What a fine example of the bánh mì! This being downtown Los Angeles it was also $9, a hard price for any bánh mì enthusiast to swallow, but some things can’t be helped. Unlike the last time I payed an outrageous sum for a bánh mì, though, this one was well worth the price.
Long-time readers have heard me sing the praises of the bánh mì before, (at length), but allow me once again to explain what makes them so special. Good sandwiches are about harmony and balance. The ingredients have to work well together, each one contributing to a unified whole, and they must be balanced, with none contributing more than is required. The very best bánh mì demonstrate this better than any sandwich I’ve ever come across. They build around a protein, usually but not always meat, and specifically one with a deep, savory profile. The marinades involved are often boast a dozen ingredients, replete with strong flavors like lemongrass and fish sauce, but often balanced by sweeter notes. The vegetables on the sandwich, thinly sliced carrot and daikon radish, provide a crunch and an acidic tang that helps dial back the central protein. The cilantro is a bright (too bright for some) herbal note, one that I find ramps up everything behind it, and the jalapeño brings heat without throwing off the acidic or peppery notes present from the vegetables or the marinate, respectively.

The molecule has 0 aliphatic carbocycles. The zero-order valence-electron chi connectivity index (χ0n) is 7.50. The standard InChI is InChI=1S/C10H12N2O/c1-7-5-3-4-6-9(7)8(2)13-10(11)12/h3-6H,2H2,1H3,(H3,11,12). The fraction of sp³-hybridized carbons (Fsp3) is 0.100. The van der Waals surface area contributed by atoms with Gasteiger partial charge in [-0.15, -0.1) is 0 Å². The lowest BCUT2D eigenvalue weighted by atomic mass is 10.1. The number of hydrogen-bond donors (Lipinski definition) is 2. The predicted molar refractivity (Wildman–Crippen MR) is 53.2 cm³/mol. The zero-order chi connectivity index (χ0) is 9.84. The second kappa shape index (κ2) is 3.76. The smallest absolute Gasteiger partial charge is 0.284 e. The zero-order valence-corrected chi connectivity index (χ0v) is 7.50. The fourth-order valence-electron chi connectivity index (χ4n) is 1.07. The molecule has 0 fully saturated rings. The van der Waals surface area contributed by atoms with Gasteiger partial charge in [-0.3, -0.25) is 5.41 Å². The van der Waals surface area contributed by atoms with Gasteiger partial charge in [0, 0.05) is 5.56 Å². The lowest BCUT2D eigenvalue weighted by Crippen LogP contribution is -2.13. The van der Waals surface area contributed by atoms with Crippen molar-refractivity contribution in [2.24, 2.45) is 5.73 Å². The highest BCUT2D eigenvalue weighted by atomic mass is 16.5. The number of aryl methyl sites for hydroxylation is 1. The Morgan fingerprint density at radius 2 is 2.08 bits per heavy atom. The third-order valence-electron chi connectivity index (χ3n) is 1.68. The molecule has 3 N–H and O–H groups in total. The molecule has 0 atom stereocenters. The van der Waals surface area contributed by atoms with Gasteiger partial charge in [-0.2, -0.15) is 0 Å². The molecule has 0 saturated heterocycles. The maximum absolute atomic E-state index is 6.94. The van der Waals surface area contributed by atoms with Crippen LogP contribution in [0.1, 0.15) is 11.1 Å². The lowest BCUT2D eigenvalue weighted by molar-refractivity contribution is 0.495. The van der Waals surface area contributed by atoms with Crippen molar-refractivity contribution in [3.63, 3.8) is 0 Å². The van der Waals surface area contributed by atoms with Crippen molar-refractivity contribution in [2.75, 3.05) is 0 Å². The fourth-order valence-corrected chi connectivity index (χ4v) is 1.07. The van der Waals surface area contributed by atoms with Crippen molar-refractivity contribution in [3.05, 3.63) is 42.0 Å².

In short, a great bánh mì is perfect. I have sampled a great many sandwiches, and there isn’t another archetype that comes close. I wouldn’t go so far as to call the above sandwich perfect, but it was very, very good. Quality pork, house-made paté, and a baguette with a good bit of tooth to it all go a long way, and when they’re going into a bánh mì there’s very little that can compare.